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Showing posts from January, 2014

No more resilience

“There are wounds that never show on the body that are deeper and more hurtful than anything that bleeds” ― Laurell K. Hamilton

This quote reminded me of what a Hazara man told someone after the recent Shia carnage in Mastung, Balochistan. The man, who lost his wife and daughters in a suicide attack on Shia pilgrims, said: “Yeh jo mai aap ko dikh raha hoon na, yeh mai nahi hoon. Andar se mai khaali hoon abb” [What you see is not what I am. I am completely empty from inside now]. After every attack on the Shias, the Lashkar-e-Jhangvi (LeJ) claims responsibility but the state does not budge. A crackdown against the LeJ was announced after the Mastung attack but, as expected, it was only a sham exercise.

Shia Muslims are being killed across the country while their killers roam our streets with impunity. When one condemns these attacks, nay genocide, one is asked why just condemn Shia killings and why not other attacks. The answer is simple: while one does indeed condemn all murders, the…

Que sera, sera

“…And Man saw that all is passing in this mad, monstrous world, that all is struggling to snatch, at any cost, a few brief moments of life before Death’s inexorable decree. And Man said: ‘There is a hidden purpose, could we but fathom it, and the purpose is good; for we must reverence something, and in the visible world there is nothing worthy of reverence.’ And Man stood aside from the struggle, resolving that God intended harmony to come out of chaos by human efforts.”

These lines from Christopher Marlowe’s famous play ‘Doctor Faustus’ have a different context yet they remind me of a brave Pakistani teenager, Aitzaz Hasan – a 15-year-old boy who embraced martyrdom when he confronted a suicide bomber who wanted to bomb his school in Ibrahimzai, Hangu. The list of brave people in Pakistan is long: brave teenagers (be it Shaheed Aitzaz or the living legend Malala), brave leaders (Shaheed Benazir Bhutto, Shaheed Salmaan Taseer, Shaheed Bashir Bilour), brave cops, brave soldiers… and it …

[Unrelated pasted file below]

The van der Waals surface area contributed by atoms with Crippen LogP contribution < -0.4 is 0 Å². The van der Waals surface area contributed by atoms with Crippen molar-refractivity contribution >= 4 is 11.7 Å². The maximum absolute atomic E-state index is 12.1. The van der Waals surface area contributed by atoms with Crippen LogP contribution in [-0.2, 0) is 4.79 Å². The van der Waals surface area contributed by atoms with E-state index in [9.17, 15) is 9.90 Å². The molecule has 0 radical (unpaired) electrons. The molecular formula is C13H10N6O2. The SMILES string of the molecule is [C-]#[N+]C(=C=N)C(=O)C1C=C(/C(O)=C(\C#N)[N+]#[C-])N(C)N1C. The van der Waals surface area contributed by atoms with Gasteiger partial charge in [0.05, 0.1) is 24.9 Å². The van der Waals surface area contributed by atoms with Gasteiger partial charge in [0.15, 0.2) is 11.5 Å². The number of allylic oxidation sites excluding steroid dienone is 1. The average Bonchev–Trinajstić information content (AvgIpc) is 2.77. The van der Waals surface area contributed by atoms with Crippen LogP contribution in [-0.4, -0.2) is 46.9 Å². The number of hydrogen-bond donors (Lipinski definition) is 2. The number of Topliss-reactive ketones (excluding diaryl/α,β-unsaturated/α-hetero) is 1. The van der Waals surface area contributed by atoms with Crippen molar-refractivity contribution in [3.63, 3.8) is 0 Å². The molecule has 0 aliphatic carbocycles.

The son also rises

Six years ago, Pakistan lost a brave – if not the bravest – leader, Shaheed Mohtarma Benazir Bhutto. Six years is a long time but every year on December 27, we mourn her martyrdom; we cry for a leader loved by millions of Pakistanis.

In an interview with the Herald in 2000, BB said: “Either the democratic forces win or the establishment wins. If the establishment wins, the past will be repeated and that is what has happened for 50 years. If the democratic forces win, maybe the 21st century will be different for Pakistan. It is a fight and we are unable to say who will be the winner. But then, democracy is also about evolution. And democracy is also about fighting for what you believe is right and not giving up.” Benazir Bhutto did not give up on her country, she did not give up on the people of Pakistan, she did not give up on democracy; she knew she could be, nay would be, killed but she came back to fight for a democratic and pluralistic Pakistan.

“2018 belongs to Bilawal,” said a…